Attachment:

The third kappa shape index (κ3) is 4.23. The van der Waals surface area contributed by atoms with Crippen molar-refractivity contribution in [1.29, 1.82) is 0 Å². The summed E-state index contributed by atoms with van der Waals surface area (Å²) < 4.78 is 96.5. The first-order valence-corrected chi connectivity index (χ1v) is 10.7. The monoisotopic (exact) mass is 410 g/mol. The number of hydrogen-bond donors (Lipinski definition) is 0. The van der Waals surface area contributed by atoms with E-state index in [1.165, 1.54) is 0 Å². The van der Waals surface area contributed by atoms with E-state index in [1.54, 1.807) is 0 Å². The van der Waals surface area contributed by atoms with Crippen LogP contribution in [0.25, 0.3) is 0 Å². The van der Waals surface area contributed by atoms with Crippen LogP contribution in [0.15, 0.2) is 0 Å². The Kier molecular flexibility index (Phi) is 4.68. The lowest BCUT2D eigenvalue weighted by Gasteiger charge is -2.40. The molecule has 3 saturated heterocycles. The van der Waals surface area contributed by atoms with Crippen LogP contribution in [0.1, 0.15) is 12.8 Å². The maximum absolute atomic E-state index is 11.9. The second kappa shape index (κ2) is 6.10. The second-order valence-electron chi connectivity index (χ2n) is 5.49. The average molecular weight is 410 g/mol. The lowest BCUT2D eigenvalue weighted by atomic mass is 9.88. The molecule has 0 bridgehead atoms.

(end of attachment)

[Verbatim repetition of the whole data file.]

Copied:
The third kappa shape index (κ3) is 4.23. The van der Waals surface area contributed by atoms with Crippen molar-refractivity contribution in [1.29, 1.82) is 0 Å². The summed E-state index contributed by atoms with van der Waals surface area (Å²) < 4.78 is 96.5. The first-order valence-corrected chi connectivity index (χ1v) is 10.7. The monoisotopic (exact) mass is 410 g/mol. The number of hydrogen-bond donors (Lipinski definition) is 0. The van der Waals surface area contributed by atoms with E-state index in [1.165, 1.54) is 0 Å². The van der Waals surface area contributed by atoms with E-state index in [1.54, 1.807) is 0 Å². The van der Waals surface area contributed by atoms with Crippen LogP contribution in [0.25, 0.3) is 0 Å². The van der Waals surface area contributed by atoms with Crippen LogP contribution in [0.15, 0.2) is 0 Å². The Kier molecular flexibility index (Phi) is 4.68. The lowest BCUT2D eigenvalue weighted by Gasteiger charge is -2.40. The molecule has 3 saturated heterocycles. The van der Waals surface area contributed by atoms with Crippen LogP contribution in [0.1, 0.15) is 12.8 Å². The maximum absolute atomic E-state index is 11.9. The second kappa shape index (κ2) is 6.10. The second-order valence-electron chi connectivity index (χ2n) is 5.49. The average molecular weight is 410 g/mol. The lowest BCUT2D eigenvalue weighted by atomic mass is 9.88. The molecule has 0 bridgehead atoms.